This thread over on the TOMB has some cursory discussion of some relatively interesting guitar stuff. It's not much too far out from things we've discussed around here except for where a young man named Michael Joly writes:
"string return" acoustic guitar pickups (a single Alnico magnet under the strings, the strings wired in series and fed into a current amp, best amplified acoustic sound I've ever heard)
I've asked him to elaborate, but I'm impatient, so I've come here. Anybody know what the heck he's talking about?
Last Edit: Jun 16, 2010 0:09:58 GMT -5 by ashcatlt
EDIT: No, I didn't have it. In fact, I was pretty far off base. Refer to ash's link above and read the whole thing. It's interesting to say the least.
Now, what I wanna know is, why didn't you jump on Jim Williams for his totally false, and potentially lethal to some poor unknowning schmuck, assertion that a 0.022µf cap will protect the player from ".... shocks from badly grounded PA systems"? That's criminal right there, and if you weren't already a member there (presumably with some creds), I'd be forced to sign up and jump right into what could easily go to Full Flame On, me being an unknown newbie and all. Somebody needs to set him straight, post haste. (Hint, hint... )
Keep us posted on what you get back from M. Joly, OK? I might be all washed up, or I might be right on, I'm curious now.
I had thought about jumping on that "safety cap" thing when I first saw it, but I guess I was a bit intimidated since they are like old hands who at least sound like they know what they're talking about. Thanks to your little kick in the pants I went ahead and posted, though.
For the string return pickup, I don't think there are coils between the strings as you've described. The strings are wired together one way or another and then connected to some device - transformer or active stage - to convert the current to voltage for connection to the rest of the system.
I agree that the frets would have to short out any kind of series arrangement, at least if you intend to fret more than one string at a time. Imagine trying to play the thing with a brass slide!
Best I can figure it pretty much has to be all parallel, doesn't it. A brass nut with a wire running down the neck and a metal bridge to which we usually already have a wire connected. I wonder what we do with the noise that would normally be dumped to ground via that bridge connection?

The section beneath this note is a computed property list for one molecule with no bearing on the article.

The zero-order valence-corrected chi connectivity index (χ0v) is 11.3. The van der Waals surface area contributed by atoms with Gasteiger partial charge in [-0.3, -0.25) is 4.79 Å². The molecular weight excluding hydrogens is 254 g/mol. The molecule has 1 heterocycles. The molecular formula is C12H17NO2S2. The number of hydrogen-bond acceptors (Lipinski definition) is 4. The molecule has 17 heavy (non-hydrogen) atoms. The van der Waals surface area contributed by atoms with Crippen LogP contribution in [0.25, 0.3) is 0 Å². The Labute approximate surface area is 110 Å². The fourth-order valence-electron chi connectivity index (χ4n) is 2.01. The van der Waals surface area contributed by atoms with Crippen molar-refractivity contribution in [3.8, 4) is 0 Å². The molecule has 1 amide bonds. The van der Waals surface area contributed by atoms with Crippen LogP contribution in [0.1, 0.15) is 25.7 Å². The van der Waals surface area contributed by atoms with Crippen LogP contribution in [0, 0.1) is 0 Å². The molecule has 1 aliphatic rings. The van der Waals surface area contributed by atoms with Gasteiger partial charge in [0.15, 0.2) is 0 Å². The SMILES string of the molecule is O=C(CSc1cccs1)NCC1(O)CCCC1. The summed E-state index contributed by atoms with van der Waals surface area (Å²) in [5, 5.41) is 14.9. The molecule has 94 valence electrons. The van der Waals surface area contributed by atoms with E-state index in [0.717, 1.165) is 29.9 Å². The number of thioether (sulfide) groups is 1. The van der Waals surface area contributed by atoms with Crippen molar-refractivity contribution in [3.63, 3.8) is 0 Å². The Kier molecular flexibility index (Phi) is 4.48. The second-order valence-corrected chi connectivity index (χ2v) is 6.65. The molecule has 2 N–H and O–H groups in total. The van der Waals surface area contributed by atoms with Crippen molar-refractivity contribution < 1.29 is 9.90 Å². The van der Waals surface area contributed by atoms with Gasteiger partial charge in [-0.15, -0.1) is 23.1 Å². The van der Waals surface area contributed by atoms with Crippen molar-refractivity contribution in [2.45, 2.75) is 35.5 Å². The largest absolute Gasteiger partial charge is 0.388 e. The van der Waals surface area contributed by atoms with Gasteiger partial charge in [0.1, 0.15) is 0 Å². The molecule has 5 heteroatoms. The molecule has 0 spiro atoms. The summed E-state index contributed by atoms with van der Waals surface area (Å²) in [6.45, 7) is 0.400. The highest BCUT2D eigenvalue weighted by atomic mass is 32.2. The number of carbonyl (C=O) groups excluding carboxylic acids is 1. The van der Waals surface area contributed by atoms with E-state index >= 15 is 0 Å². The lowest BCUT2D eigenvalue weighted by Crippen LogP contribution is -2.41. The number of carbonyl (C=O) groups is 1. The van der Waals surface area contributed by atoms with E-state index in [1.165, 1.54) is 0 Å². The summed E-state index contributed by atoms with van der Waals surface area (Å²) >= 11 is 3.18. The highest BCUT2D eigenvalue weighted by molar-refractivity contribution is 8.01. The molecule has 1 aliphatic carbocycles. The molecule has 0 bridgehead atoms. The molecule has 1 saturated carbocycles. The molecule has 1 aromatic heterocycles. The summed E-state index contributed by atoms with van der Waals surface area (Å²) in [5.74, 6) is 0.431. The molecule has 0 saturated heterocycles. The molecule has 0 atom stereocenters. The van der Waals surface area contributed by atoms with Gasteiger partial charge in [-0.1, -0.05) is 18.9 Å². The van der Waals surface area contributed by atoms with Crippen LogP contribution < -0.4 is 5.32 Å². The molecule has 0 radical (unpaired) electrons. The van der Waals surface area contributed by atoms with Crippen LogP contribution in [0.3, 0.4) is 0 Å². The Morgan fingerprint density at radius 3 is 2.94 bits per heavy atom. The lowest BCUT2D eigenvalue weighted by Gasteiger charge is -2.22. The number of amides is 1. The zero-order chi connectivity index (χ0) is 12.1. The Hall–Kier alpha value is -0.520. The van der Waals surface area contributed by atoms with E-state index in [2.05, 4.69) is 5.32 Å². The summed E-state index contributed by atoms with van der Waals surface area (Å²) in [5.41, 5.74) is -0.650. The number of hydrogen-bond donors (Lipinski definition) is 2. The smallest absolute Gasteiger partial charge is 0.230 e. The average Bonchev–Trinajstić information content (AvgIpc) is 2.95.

I did a little half-assed testing on this idea last night. Took out my P-style bass and connected an alligator clip to either end of one string. These to the meter. There was never any noticeable voltage change, but then they said it needs a current amp, right? I didn't notice any current flowing from striking the string either. I did notice, though, that the pickup on this bass is about as far from the strings as possible.
Couldn't be bothered to stand up and find a screwdriver, so I took the string between thumb and finger and pushed it down closer to the magnet and wiggled it back and forth manually. This caused the meter to go from the .1uA noise current up to (+ and -).4uA. Seems like a (preliminary, and probably questionable) positive result. More strenuous testing may be required here.
Theres something in this, and I was also curious enough to try a simple test, once when I was 18 and again a few years ago.
So, theres a fixed magnet in the pickup position. When the strings move above it, it induces a very small voltage in it, but with very low impedance. If you can sense this signal between the ends of the string, you have a potential pickup. Being of low impedance, it can provide some reasonably significant current, so as ash points out, a current amplifier is what is wanted to detect it. A transformer can also be used to boost the voltage. I tried it using a mains transformer in reverse, and got a signal enough to drive an input. Not sure if a transformer s essential. I suspect that a simple transistor stage could be the basis of a suitable preamp, allowing it to have a low input impedance, feeding the signal from the string to it through a large decoupling capacitor. A transistor is after all, essentailly a current amplifier.
Wiring the strings together is not so obvious - I can see issues with wiring them all in series, since fretting will tend to short certain strings. Complicates bridge as well. I think the best version would be just to link all strings together electrically at the nut (brass nut would do that), and just take the signal from all strings in parallel, between bridge an nut.